Heat's Ray Allen says don't hate the player, hate the team
Ray Allen doesn't believe the negativity toward him leaving Boston for Miami is warranted. It was a business decision brought on by the Celtics.
|Ray Allen had a business decision to make this offseason. (Getty Images)|
Paul Pierce took it in stride, saying that he was “a little bitter that he went to Miami, but he's still a brother of mine.” Kevin Garnett said he didn’t have Ray’s number anymore because of a personal choice he was making about the situation. And some of the fans have thrown around the word traitor for the future Hall of Fame shooting guard who spent five of his 16 seasons in the NBA on the Celtics.
Allen was asked on WMEN in Miami with host “Big O” (Orlando Alzugaray) how he’s dealing with the negativity from Boston because he chose to play in Miami (via SportsRadioInterviews.com):
“Well it was just really a shame because on one hand you could say so many great things about me as a player and my impact on the floor, and not only on the floor but off the floor, like we did so many great things in the community — not only as a team, but as individuals — and that was my community and I support it as much as I could. We had some foundation initiatives that we still continue to do, so that doesn’t change me.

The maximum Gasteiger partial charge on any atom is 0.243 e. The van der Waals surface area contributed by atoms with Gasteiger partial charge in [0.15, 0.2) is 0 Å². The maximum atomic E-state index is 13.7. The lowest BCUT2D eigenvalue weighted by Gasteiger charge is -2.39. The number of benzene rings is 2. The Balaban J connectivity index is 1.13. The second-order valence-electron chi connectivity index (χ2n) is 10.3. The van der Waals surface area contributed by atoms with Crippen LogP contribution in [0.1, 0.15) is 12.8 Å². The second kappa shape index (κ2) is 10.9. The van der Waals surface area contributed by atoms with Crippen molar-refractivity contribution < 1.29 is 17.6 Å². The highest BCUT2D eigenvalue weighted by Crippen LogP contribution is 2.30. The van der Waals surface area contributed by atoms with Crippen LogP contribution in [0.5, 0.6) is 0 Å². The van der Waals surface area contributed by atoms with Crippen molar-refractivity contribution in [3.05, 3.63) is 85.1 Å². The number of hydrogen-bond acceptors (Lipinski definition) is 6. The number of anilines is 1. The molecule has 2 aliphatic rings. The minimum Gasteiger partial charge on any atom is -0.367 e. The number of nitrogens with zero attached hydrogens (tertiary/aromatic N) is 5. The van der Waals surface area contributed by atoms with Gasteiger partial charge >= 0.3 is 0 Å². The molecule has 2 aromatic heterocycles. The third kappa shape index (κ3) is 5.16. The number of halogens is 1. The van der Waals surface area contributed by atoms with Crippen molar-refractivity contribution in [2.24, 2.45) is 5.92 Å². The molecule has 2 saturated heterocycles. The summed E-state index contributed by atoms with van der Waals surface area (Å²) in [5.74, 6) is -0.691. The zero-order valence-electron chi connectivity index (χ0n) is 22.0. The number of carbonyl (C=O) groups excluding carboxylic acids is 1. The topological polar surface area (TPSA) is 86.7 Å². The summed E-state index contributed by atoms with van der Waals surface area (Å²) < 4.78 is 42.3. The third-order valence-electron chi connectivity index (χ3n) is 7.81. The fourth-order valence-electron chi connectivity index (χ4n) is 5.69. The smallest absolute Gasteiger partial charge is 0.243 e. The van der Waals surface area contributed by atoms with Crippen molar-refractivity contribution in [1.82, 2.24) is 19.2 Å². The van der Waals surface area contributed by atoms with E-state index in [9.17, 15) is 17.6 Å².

It was a business decision and the team put me in the position where we had to move. We had to go. Miami was a better choice for us based on what the team was doing, so it wasn’t, don’t boo me, boo the team in a sense. Now it’s out of my control. … When this contract situation came down, everybody in my circle — mom, family, brother, sister, friends from college, people who watched me since I was in high school and since I was in college — nobody wanted me to resign in that situation because they thought, ‘There [is] so much left in you and this team isn’t taking care of you or treating you right.’ That’s the way I felt and it was like, if you are going to come and not put out a good contract on the table then, hey, we gotta think about going somewhere else.”
This is the tricky part of sports. There are the ideas of loyalty to a team, being too greedy for fame or money, and never playing for your anointed rivals. The problem with these ideas is nobody can really say what is real and what is just conjecture for the sporting world.
If Ray Allen didn’t feel respected by the contract situation with the Celtics, is he really supposed to remain loyal to a team he played for in just one-third of his career? Is there supposed to be such a thing as a discount when a veteran wants to re-sign with a retooling team?
If Ray Allen left for New York or the Lakers or the Clippers, would there be such a sense of resentment toward him among some fans? Or is there a certain hint of being mad that he’s signed with the team that stands in your way of getting back to the Finals?
Hopefully, Celtics fans realize the business of the entire situation and don’t hold it against him for wanting to play in Miami. And there’s nothing wrong with booing him when he’s playing for an opponent, but there’s a fine line between booing an opponent and hatefully booing a guy because he left your team to sign with your supposed rival.
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